Manfred: League interests not represented in W.Va. betting bill

Rob Manfred is opposed to sports betting in West Virginia without leagues getting a cut. Mike Stobe/Getty Images

Commissioner Rob Manfred said Friday that Major League Baseball would urge the governor of West Virginia to veto an advancing bill that aims to legalize sports betting in the state, if provisions recognizing sports leagues' interests were not put in place.

West Virginia is among a growing number of states making a push to offer legal sports betting. On Friday, while Manfred was conducting a conference call with local media, the West Virginia House passed a sports betting bill by a 77-22 vote. The state Senate approved the bill last week. After a brief stop back in the Senate for tweaks of the bill that will allow it to match the House version (considered a formality), the bill will be sent to Gov. Jim Justice for his signature.

Manfred said there had been discussions with Justice, adding that the governor "has a very good understanding of the serious problems that are associated with the bill."

"We hope the House and the Senate reconsider the bill, delay the vote, take an opportunity to put together a better bill and, if that fails, we will continue to urge the governor to veto the bill," Manfred told reporters.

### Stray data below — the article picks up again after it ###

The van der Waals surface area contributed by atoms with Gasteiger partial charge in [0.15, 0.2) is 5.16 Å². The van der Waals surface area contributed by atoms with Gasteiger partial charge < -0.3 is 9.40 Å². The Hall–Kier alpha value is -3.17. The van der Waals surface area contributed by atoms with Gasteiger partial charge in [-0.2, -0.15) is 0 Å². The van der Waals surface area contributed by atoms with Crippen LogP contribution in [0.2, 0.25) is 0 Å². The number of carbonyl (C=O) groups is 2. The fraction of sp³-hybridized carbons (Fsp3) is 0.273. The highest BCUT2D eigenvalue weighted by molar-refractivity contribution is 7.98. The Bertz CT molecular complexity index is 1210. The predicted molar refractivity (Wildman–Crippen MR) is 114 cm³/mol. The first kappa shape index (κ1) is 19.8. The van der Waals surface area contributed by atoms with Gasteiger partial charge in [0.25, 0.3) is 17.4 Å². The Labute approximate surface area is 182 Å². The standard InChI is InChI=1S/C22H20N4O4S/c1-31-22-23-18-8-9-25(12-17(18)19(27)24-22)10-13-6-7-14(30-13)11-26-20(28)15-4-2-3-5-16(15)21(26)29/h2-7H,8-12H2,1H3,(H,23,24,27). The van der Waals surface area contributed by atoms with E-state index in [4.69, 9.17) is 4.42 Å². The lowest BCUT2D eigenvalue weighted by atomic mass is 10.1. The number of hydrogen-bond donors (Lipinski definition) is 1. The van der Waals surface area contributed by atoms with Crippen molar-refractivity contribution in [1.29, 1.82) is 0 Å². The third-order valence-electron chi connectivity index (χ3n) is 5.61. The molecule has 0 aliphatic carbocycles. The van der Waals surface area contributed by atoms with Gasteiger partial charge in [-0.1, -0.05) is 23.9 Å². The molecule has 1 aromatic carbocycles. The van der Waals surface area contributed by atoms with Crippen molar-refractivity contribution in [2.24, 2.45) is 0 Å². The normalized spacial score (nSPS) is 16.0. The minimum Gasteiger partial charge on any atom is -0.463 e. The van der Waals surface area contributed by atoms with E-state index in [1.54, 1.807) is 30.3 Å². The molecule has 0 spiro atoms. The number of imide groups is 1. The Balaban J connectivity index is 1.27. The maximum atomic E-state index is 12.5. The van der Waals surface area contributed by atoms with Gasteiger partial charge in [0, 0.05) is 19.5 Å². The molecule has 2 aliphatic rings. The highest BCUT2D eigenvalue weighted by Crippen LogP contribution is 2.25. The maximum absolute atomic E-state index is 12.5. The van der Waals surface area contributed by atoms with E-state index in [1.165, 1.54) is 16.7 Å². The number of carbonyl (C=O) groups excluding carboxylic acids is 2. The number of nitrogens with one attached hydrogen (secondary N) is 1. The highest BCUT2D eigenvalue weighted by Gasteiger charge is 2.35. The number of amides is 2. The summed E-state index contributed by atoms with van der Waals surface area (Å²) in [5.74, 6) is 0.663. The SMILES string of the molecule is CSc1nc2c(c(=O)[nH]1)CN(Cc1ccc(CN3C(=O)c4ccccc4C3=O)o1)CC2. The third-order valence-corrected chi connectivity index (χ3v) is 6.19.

Manfred said the current bill is flawed and does not take into account the interests of all parties, "only the gaming industry." In addition, he expressed concerns that the bill does not protect young people from getting involved in sports betting and lacks protections for problem gambling. The bill sets the minimum age to place a bet at 21.

Major League Baseball and the NBA have been lobbying in many of the states pursuing legal sports betting. The leagues have been asking for data rights, authority over which types of bets are offered and an "integrity fee" paid by bookmakers to the leagues and based on the amount bet on their respective sports.

"I want to be clear about this -- we are not opposed to the idea of West Virginia passing a sports betting bill," Manfred said. "We'd just like them to pass one that creates a framework that protects the integrity, recognizes the variety of interests at play here and quite frankly puts the state in a position to maximize the revenue return from it."

In the meantime, the Supreme Court is reviewing the federal ban on state-sponsored sports betting, the Professional and Amateur Sports Protection Act, and is preparing to release a ruling as early as Monday.